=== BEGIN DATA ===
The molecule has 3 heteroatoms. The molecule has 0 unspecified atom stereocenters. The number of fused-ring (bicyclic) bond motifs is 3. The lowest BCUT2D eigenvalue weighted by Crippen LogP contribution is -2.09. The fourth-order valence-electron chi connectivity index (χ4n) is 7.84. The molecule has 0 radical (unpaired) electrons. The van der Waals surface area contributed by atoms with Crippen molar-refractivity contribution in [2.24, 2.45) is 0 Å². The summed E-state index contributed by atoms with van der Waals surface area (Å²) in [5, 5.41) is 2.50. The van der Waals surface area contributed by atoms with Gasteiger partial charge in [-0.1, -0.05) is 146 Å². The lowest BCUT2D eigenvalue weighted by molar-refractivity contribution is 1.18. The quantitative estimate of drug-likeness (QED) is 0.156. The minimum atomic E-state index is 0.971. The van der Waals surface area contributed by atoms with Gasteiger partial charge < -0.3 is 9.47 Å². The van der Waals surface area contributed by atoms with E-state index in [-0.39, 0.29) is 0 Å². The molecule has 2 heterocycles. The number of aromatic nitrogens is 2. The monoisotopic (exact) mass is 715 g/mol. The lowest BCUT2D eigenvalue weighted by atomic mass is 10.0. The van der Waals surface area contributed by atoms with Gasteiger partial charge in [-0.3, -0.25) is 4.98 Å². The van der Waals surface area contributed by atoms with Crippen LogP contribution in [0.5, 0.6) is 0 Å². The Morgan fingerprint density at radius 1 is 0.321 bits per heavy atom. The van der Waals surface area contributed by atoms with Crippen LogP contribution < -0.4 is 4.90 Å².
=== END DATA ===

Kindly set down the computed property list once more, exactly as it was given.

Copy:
The molecule has 3 heteroatoms. The molecule has 0 unspecified atom stereocenters. The number of fused-ring (bicyclic) bond motifs is 3. The lowest BCUT2D eigenvalue weighted by Crippen LogP contribution is -2.09. The fourth-order valence-electron chi connectivity index (χ4n) is 7.84. The molecule has 0 radical (unpaired) electrons. The van der Waals surface area contributed by atoms with Crippen molar-refractivity contribution in [2.24, 2.45) is 0 Å². The summed E-state index contributed by atoms with van der Waals surface area (Å²) in [5, 5.41) is 2.50. The van der Waals surface area contributed by atoms with Gasteiger partial charge in [-0.1, -0.05) is 146 Å². The lowest BCUT2D eigenvalue weighted by molar-refractivity contribution is 1.18. The quantitative estimate of drug-likeness (QED) is 0.156. The minimum atomic E-state index is 0.971. The van der Waals surface area contributed by atoms with Gasteiger partial charge < -0.3 is 9.47 Å². The van der Waals surface area contributed by atoms with E-state index in [-0.39, 0.29) is 0 Å². The molecule has 2 heterocycles. The number of aromatic nitrogens is 2. The monoisotopic (exact) mass is 715 g/mol. The lowest BCUT2D eigenvalue weighted by atomic mass is 10.0. The van der Waals surface area contributed by atoms with Gasteiger partial charge in [-0.3, -0.25) is 4.98 Å². The van der Waals surface area contributed by atoms with Crippen LogP contribution in [0.5, 0.6) is 0 Å². The Morgan fingerprint density at radius 1 is 0.321 bits per heavy atom. The van der Waals surface area contributed by atoms with Crippen LogP contribution < -0.4 is 4.90 Å².